At one time, the Obama Administration had hoped to draw as many as 80 votes in the Senate but several spending provisions that would not have kicked in until after 2011 drew fire from both sides of the aisle. Collins and Senator Ben Nelson, a Nebraska Democrat, spent most of the week closeted with 18 centrists, including six Republicans, hammering out the deal reached late Friday. In the end only Collins, her fellow Senator from Maine, Olympia Snowe, and Arlen Specter of Pennsylvania signed on. Collins said she will continue to lobby her GOP colleagues.

Since he took office Obama has reached out to the GOP, even though the Democrats hold large majorities in both chambers of Congress. The President made an unprecedented trip to the Hill to meet with the Republican conferences, invited select GOP Senators to meet him with him in the Oval Office, at times one-on-one, and called numerous senators to convince them to come on board. In recent days, though, as the bill languished before the Senate his tone turned sharper. "The American people did not choose more of the same," Obama said at a White House meeting Friday announcing his Economic Recovery Advisory Board. "They did not send us to Washington to get stuck in partisan posturing, or to turn back to the same tried and failed approaches that were rejected in the last election. They sent us here with a mandate for change, and the expectation that we would act. The bill before Congress isn't perfect, but it is absolutely necessary."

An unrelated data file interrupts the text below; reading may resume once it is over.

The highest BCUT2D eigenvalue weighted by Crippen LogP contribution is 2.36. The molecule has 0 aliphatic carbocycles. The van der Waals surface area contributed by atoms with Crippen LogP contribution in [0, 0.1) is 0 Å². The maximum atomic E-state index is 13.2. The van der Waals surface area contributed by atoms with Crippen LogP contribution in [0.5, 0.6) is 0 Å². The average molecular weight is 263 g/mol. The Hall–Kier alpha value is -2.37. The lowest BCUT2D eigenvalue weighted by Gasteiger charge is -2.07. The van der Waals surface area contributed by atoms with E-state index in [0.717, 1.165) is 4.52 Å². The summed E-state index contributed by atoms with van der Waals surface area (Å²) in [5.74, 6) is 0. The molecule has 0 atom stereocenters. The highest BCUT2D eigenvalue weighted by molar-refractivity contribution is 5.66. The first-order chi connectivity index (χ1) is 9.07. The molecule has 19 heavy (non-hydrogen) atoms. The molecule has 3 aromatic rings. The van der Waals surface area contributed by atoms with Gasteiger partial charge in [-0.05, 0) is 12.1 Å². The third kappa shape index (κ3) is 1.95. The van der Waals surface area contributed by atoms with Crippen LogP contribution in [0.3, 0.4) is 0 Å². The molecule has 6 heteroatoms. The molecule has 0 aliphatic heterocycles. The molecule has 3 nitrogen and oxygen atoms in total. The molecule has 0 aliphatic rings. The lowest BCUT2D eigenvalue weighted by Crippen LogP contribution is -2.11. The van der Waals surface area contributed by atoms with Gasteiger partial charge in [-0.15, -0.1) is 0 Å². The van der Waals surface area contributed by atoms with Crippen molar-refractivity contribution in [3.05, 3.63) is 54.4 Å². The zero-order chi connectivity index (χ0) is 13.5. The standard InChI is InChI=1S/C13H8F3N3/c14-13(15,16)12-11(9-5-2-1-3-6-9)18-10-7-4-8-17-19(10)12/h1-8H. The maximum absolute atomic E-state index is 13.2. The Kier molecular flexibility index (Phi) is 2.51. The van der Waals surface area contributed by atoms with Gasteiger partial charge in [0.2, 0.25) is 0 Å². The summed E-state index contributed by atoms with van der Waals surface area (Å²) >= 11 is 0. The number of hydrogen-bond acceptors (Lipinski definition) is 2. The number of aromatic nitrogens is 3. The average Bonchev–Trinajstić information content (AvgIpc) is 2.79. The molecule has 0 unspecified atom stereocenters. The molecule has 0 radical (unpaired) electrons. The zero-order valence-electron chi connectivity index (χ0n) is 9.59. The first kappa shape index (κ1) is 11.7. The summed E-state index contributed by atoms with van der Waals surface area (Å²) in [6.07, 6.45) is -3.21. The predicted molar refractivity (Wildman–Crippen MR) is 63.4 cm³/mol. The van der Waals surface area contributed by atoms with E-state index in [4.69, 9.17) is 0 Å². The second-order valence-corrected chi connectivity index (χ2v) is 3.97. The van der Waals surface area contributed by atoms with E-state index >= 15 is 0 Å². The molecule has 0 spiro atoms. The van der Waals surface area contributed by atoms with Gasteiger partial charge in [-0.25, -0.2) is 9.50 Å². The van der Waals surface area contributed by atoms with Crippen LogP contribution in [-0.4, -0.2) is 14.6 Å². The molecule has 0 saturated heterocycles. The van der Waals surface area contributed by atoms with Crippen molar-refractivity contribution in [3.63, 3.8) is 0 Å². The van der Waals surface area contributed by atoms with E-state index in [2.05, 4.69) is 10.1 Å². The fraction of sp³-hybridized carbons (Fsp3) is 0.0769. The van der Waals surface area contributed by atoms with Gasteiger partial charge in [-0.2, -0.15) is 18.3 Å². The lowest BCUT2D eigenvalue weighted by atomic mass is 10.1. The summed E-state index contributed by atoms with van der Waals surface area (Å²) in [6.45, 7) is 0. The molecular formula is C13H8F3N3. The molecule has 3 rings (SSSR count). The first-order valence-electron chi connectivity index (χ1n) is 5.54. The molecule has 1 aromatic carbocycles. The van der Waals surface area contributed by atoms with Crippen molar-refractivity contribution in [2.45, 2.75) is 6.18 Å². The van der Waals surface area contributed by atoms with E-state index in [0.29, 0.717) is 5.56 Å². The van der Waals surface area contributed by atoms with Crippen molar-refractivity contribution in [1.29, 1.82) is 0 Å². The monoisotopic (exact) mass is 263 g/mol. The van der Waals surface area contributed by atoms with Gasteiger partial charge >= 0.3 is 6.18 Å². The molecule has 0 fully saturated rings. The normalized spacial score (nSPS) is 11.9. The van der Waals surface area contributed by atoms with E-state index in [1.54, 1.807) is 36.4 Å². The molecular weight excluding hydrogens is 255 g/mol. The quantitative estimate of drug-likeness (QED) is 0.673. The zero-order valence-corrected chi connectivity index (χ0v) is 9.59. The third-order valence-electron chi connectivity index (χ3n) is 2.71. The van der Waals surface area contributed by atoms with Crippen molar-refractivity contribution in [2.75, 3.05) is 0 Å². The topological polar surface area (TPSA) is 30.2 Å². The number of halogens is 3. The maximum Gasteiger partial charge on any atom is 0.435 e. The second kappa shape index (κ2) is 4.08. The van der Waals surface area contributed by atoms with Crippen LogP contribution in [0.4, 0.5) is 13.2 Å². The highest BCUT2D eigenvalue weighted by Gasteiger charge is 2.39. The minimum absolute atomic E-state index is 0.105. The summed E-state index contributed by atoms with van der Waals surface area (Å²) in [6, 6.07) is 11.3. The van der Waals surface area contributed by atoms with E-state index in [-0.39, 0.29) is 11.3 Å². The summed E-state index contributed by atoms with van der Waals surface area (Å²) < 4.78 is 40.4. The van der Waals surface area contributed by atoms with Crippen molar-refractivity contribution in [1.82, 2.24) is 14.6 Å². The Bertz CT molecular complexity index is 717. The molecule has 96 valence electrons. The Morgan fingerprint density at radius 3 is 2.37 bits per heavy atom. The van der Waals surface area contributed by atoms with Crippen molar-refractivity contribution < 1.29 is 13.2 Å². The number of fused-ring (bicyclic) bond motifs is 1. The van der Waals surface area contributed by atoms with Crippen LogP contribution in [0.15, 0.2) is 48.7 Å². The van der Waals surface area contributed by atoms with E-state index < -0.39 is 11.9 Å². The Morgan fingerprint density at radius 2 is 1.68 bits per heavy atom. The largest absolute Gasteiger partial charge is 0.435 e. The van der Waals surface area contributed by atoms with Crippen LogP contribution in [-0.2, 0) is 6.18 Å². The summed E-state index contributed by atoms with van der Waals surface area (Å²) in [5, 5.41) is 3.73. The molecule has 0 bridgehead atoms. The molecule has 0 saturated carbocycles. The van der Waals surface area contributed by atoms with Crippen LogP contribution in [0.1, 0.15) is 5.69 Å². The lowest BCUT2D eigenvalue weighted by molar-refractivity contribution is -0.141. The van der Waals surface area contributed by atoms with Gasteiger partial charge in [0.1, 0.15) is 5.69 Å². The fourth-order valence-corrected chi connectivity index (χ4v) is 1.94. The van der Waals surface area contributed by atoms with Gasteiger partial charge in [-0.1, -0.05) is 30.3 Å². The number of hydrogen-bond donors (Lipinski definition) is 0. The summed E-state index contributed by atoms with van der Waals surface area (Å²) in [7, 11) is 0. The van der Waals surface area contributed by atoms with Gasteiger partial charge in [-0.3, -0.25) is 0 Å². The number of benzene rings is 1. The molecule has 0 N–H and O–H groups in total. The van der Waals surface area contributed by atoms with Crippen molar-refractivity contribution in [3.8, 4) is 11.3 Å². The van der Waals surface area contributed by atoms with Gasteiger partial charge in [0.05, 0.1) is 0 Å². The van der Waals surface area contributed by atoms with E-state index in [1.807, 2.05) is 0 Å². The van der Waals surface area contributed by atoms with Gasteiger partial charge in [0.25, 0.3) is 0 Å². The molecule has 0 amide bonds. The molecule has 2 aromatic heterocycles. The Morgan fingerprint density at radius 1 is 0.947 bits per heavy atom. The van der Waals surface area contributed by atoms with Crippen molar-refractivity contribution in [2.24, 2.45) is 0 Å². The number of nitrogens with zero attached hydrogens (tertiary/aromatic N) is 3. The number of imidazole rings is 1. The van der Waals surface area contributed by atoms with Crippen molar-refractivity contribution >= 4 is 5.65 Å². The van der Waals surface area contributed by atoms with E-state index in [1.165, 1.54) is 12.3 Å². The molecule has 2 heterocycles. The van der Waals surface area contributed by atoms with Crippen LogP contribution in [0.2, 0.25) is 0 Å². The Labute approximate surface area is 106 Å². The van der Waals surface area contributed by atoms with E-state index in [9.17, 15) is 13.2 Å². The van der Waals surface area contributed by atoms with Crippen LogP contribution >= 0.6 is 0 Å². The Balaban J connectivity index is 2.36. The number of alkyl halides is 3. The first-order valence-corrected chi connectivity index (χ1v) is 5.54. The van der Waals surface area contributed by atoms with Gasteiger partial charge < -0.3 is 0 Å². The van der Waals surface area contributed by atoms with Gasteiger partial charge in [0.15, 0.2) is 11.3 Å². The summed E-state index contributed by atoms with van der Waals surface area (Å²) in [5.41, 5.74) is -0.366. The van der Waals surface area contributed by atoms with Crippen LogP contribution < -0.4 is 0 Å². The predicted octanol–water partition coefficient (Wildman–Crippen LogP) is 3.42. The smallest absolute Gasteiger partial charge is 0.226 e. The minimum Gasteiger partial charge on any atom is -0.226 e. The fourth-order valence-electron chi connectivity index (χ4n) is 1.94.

Democrats had hoped to vote on the measure Friday. Indeed, Senator Ted Kennedy, who is undergoing treatment for a brain tumor, was prepared to return to Washington to cast his vote in support. But Republicans said they wanted more time to examine the deal and passage looks unlikely until Tuesday afternoon. "No action is not what any of my Republican colleagues are advocating, but most of us are deeply skeptical that this will work," Senate minority leader Mitch McConnell said announcing his opposition to the measure. "And that level of skepticism leads us to believe that this course of action should not be chosen." It remained unclear if Senator Judd Gregg, a New Hampshire Republican who is Obama's nominee to run the Commerce Department, would vote. Gregg had said he did not intend to, but if Kennedy is absent he may be forced to step in to help pass his future boss's plan.